Wednesday 5 June (17:00 - 19:00) The Bush Theatre, 7 Uxbridge Road, London W12 8LJ
Saturday 8 June (11:00 - 15:00)The Bush Theatre, 7 Uxbridge Road, London W12 8LJ -
Thursday 13th June (17.30-19.30) The Great Hall, Town Hall, Hornton Street, W8 7NX; boards on display in foyer from 17.30, presentations and Q&A from 18.30 with TfL/RBK&C/Kensington Society and other local residents’ associations
Although the consultation is being run by TfL, RBKC say they will oppose, if residents oppose; their legal advice is that RBK&C are the decision-makers. They will need to gather as much public opinion as possible before taking a view.
It is important to note that there is a strong London-wide cycling lobby, which makes it all the more important that residents’ views are aired. We understand Boris Bike stations are being leafleted and the London Cycling Campaign (link here) say they have fielded 7,000 representations to the consultation. In order to make sure RESIDENTS' perspectives are given due weight by all parties, please copy all your responses to the TfL consultation to RBK&C, HVRA and our MP Emma Dent Coad.
Please write before the (extended) 16th June deadline, copying all comments and responses to:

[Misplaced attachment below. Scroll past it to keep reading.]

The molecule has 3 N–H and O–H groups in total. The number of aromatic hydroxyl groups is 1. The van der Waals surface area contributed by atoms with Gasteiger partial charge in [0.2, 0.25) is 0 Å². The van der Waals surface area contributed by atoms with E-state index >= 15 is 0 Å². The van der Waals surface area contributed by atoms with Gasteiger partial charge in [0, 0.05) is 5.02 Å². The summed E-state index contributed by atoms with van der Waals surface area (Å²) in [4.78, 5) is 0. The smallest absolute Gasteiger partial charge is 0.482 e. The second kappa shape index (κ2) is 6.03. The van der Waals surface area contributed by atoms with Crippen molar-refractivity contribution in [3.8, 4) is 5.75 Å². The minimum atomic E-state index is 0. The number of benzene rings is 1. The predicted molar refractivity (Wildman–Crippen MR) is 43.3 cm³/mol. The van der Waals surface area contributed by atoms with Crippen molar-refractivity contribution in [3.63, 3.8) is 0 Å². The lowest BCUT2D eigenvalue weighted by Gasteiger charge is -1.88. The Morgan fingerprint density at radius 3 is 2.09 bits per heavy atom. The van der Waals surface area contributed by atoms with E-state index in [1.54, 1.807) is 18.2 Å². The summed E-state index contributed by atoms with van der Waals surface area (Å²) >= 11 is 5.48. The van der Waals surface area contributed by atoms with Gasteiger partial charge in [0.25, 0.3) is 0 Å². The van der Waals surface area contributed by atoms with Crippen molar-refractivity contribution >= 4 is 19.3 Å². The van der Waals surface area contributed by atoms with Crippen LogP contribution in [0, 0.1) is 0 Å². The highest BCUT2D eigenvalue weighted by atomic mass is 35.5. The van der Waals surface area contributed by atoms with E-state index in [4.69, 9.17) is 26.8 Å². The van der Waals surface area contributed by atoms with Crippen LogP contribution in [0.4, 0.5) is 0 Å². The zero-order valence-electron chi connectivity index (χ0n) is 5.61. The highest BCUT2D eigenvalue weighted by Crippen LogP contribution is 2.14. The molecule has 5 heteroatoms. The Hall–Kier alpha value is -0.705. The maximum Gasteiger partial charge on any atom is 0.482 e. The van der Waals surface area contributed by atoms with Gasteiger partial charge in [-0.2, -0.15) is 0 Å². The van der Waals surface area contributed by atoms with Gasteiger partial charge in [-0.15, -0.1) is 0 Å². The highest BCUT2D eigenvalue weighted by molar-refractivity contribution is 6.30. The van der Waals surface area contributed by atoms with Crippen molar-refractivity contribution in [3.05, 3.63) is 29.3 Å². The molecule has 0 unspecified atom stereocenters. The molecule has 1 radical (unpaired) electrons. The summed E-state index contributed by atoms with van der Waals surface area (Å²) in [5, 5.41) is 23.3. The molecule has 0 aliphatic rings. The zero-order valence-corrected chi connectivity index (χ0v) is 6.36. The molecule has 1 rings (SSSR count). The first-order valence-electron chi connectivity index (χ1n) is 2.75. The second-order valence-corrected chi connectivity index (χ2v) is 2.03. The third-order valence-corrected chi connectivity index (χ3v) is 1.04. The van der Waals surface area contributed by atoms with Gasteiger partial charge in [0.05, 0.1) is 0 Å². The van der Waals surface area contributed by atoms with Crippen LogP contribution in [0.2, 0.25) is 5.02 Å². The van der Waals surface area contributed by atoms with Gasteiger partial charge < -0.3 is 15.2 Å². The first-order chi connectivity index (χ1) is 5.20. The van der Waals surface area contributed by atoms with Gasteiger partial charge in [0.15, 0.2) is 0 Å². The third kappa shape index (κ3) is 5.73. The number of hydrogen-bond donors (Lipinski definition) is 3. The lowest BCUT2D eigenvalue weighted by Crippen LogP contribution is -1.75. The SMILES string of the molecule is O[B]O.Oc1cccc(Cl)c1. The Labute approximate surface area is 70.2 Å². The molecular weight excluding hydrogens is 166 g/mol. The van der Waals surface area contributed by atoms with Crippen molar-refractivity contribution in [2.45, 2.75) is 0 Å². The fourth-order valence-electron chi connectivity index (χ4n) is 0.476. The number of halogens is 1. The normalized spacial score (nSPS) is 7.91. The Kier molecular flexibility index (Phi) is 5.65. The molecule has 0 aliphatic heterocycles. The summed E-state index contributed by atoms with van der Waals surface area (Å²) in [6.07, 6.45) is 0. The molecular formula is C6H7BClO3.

Completing the TfL online form alone may not be enough to make your views count.
As one of the key residents' associations in the area, HVRA will be a powerful voice in the consultation, so please be sure to let us know what you think!
Check-list of issues to address:
removal of one lane for vehicles, potentially causing traffic issues, pollution and blockage of emergency vehicle routes
removal of the island down the middle of NHG; effect on safety for those crossing the road
implications of bus station locations
removal of meter parking bays; risk of further independent business closures
removal of 24 NHG trees, few, if any, of which would be replaced; loss of the wind-break. Fewer trees to absorb pollution and baffle noise.
removal of left turn into Holland Park Avenue from Royal Crescent
Single lane for cyclists travelling in both directions; speed and collision risks for bikes and pedestrians
creation of one way “rat runs” in Norland Square and Pembridge Gardens; general diversion of traffic into side streets.